The Original Skyway?

June 26, 2008

Among the things I love about the North Loop are the wide streets. This area, which most Minneapolitans probably don’t think about as part of the Warehouse District, actually retains a much more warehousey feel than the area by Target Center and Butler Square.

This is a favorite view of mine, just half a block from Fast Horse world HQ, that gives a sense of the wide streets and the sweep of the place. That’s the City Hall clock tower in the center, of course, and in the foreground is the brown, windowless skyway that connects two of the buildings at the C.J. Duffey Paper Co. I’ve often wondered whether the Duffey skyway existed before the glass-walled pedestrian skyways of the main downtown district. I stopped by the other day and asked the Duffey people about it. They weren’t positive exactly when it was built, but they were pretty sure it was in the late ’40s or early ’50s. So it probably does predate the main skyway system.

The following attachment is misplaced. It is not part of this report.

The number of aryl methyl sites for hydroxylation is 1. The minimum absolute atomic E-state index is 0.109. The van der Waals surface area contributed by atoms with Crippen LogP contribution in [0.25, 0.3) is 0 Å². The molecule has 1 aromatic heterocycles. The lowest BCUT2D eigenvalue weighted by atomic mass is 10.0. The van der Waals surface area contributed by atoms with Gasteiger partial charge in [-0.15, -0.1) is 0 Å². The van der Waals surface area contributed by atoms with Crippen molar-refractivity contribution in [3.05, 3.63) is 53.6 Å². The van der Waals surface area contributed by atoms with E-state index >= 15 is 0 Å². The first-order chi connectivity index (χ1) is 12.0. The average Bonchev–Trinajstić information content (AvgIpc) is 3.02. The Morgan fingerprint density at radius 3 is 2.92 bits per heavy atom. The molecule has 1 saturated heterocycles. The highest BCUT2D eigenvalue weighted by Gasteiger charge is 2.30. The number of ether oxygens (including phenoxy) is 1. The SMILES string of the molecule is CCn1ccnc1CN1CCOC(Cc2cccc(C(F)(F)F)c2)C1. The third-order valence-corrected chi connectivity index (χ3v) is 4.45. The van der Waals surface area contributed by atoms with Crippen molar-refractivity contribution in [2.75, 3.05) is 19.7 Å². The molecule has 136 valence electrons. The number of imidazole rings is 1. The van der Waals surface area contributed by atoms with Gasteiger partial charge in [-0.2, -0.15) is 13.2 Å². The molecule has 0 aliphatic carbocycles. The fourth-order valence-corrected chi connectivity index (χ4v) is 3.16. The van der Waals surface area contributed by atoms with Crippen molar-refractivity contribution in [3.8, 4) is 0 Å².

By the way, if you’re at all interested in Minneapolis history, you should visit, the personal Web site of Star Tribune columnist James Lileks. Here’s a link to his Minneapolis history section. It’s got great photos of the buildings that used to exist in the Gateway district before they leveled it for urban renewal in the ’50s, along with Lileks’ pithy commentary. The North Loop somehow survived urban renewal — I guess because there were still thriving industrial businesses in this part of downtown, whereas the Gateway was more about eating, sleeping and carousing. Easier to knock down cheap saloons and flophouses than functioning warehouses.